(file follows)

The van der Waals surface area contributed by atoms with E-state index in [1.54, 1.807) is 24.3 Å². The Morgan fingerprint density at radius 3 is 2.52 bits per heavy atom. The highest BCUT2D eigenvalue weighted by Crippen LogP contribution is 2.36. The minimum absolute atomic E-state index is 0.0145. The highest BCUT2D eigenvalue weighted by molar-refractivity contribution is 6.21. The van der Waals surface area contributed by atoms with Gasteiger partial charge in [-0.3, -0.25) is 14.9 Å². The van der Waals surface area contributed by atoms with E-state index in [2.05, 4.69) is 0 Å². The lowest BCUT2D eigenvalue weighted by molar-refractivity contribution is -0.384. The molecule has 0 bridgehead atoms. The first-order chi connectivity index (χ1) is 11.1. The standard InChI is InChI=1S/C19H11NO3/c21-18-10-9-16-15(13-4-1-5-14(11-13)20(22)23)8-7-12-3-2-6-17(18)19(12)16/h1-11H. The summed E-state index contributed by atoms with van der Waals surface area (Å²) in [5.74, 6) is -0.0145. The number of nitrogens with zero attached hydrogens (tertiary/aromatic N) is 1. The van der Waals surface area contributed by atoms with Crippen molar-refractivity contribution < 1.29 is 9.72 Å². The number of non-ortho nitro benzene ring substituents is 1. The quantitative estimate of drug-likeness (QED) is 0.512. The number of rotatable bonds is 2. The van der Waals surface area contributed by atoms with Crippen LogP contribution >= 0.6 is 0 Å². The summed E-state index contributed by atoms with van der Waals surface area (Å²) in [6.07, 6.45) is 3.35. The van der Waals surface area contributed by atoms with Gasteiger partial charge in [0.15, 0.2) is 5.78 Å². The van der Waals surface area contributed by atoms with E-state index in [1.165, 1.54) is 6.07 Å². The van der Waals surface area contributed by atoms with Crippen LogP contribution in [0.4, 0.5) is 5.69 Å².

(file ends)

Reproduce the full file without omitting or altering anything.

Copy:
The van der Waals surface area contributed by atoms with E-state index in [1.54, 1.807) is 24.3 Å². The Morgan fingerprint density at radius 3 is 2.52 bits per heavy atom. The highest BCUT2D eigenvalue weighted by Crippen LogP contribution is 2.36. The minimum absolute atomic E-state index is 0.0145. The highest BCUT2D eigenvalue weighted by molar-refractivity contribution is 6.21. The van der Waals surface area contributed by atoms with Gasteiger partial charge in [-0.3, -0.25) is 14.9 Å². The van der Waals surface area contributed by atoms with E-state index in [2.05, 4.69) is 0 Å². The lowest BCUT2D eigenvalue weighted by molar-refractivity contribution is -0.384. The molecule has 0 bridgehead atoms. The first-order chi connectivity index (χ1) is 11.1. The standard InChI is InChI=1S/C19H11NO3/c21-18-10-9-16-15(13-4-1-5-14(11-13)20(22)23)8-7-12-3-2-6-17(18)19(12)16/h1-11H. The summed E-state index contributed by atoms with van der Waals surface area (Å²) in [5.74, 6) is -0.0145. The number of nitrogens with zero attached hydrogens (tertiary/aromatic N) is 1. The van der Waals surface area contributed by atoms with Crippen molar-refractivity contribution < 1.29 is 9.72 Å². The number of non-ortho nitro benzene ring substituents is 1. The quantitative estimate of drug-likeness (QED) is 0.512. The number of rotatable bonds is 2. The van der Waals surface area contributed by atoms with Crippen LogP contribution >= 0.6 is 0 Å². The summed E-state index contributed by atoms with van der Waals surface area (Å²) in [6.07, 6.45) is 3.35. The van der Waals surface area contributed by atoms with Gasteiger partial charge in [0.15, 0.2) is 5.78 Å². The van der Waals surface area contributed by atoms with E-state index in [1.165, 1.54) is 6.07 Å². The van der Waals surface area contributed by atoms with Crippen LogP contribution in [0.4, 0.5) is 5.69 Å².